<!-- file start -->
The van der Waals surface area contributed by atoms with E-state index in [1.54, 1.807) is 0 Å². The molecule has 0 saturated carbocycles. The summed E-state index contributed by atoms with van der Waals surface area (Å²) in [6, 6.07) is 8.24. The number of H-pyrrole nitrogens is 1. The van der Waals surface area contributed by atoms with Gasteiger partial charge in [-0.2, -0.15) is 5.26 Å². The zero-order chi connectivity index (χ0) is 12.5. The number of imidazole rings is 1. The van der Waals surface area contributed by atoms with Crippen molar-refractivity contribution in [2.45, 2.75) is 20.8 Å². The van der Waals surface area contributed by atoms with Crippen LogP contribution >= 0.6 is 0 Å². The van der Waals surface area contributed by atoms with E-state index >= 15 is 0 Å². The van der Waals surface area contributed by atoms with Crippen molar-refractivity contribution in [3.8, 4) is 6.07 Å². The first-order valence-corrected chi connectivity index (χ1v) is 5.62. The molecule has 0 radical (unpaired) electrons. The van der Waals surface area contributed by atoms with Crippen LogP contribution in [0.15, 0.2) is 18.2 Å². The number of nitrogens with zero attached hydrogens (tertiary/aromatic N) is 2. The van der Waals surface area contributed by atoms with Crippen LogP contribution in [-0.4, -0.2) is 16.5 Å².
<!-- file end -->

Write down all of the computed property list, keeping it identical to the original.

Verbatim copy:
The van der Waals surface area contributed by atoms with E-state index in [1.54, 1.807) is 0 Å². The molecule has 0 saturated carbocycles. The summed E-state index contributed by atoms with van der Waals surface area (Å²) in [6, 6.07) is 8.24. The number of H-pyrrole nitrogens is 1. The van der Waals surface area contributed by atoms with Gasteiger partial charge in [-0.2, -0.15) is 5.26 Å². The zero-order chi connectivity index (χ0) is 12.5. The number of imidazole rings is 1. The van der Waals surface area contributed by atoms with Crippen molar-refractivity contribution in [2.45, 2.75) is 20.8 Å². The van der Waals surface area contributed by atoms with Crippen LogP contribution >= 0.6 is 0 Å². The van der Waals surface area contributed by atoms with E-state index >= 15 is 0 Å². The van der Waals surface area contributed by atoms with Crippen molar-refractivity contribution in [3.8, 4) is 6.07 Å². The first-order valence-corrected chi connectivity index (χ1v) is 5.62. The molecule has 0 radical (unpaired) electrons. The van der Waals surface area contributed by atoms with Crippen LogP contribution in [0.15, 0.2) is 18.2 Å². The number of nitrogens with zero attached hydrogens (tertiary/aromatic N) is 2. The van der Waals surface area contributed by atoms with Crippen LogP contribution in [-0.4, -0.2) is 16.5 Å².